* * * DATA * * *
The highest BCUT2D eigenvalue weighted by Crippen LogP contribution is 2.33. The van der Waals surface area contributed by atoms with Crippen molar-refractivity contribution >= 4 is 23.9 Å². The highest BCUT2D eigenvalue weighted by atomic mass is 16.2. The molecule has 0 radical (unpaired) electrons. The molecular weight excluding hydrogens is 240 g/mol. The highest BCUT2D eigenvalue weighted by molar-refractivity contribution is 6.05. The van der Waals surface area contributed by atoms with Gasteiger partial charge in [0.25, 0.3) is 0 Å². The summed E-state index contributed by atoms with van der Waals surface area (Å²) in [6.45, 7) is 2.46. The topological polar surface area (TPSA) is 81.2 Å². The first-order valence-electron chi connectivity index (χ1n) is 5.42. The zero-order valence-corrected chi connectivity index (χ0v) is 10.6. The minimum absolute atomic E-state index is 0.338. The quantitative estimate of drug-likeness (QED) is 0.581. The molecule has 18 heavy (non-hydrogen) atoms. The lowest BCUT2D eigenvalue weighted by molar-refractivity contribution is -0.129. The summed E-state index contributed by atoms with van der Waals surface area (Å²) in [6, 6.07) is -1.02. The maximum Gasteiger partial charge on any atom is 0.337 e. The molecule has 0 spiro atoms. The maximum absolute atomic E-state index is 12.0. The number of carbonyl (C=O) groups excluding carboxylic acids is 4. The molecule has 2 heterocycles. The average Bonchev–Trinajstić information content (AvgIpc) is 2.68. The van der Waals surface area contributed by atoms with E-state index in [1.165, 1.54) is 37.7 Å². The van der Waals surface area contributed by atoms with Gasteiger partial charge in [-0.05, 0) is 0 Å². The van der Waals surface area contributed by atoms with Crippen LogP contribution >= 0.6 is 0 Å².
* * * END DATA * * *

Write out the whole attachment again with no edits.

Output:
The highest BCUT2D eigenvalue weighted by Crippen LogP contribution is 2.33. The van der Waals surface area contributed by atoms with Crippen molar-refractivity contribution >= 4 is 23.9 Å². The highest BCUT2D eigenvalue weighted by atomic mass is 16.2. The molecule has 0 radical (unpaired) electrons. The molecular weight excluding hydrogens is 240 g/mol. The highest BCUT2D eigenvalue weighted by molar-refractivity contribution is 6.05. The van der Waals surface area contributed by atoms with Gasteiger partial charge in [0.25, 0.3) is 0 Å². The summed E-state index contributed by atoms with van der Waals surface area (Å²) in [6.45, 7) is 2.46. The topological polar surface area (TPSA) is 81.2 Å². The first-order valence-electron chi connectivity index (χ1n) is 5.42. The zero-order valence-corrected chi connectivity index (χ0v) is 10.6. The minimum absolute atomic E-state index is 0.338. The quantitative estimate of drug-likeness (QED) is 0.581. The molecule has 18 heavy (non-hydrogen) atoms. The lowest BCUT2D eigenvalue weighted by molar-refractivity contribution is -0.129. The summed E-state index contributed by atoms with van der Waals surface area (Å²) in [6, 6.07) is -1.02. The maximum Gasteiger partial charge on any atom is 0.337 e. The molecule has 0 spiro atoms. The maximum absolute atomic E-state index is 12.0. The number of carbonyl (C=O) groups excluding carboxylic acids is 4. The molecule has 2 heterocycles. The average Bonchev–Trinajstić information content (AvgIpc) is 2.68. The van der Waals surface area contributed by atoms with E-state index in [1.165, 1.54) is 37.7 Å². The van der Waals surface area contributed by atoms with Gasteiger partial charge in [-0.05, 0) is 0 Å². The van der Waals surface area contributed by atoms with Crippen LogP contribution >= 0.6 is 0 Å².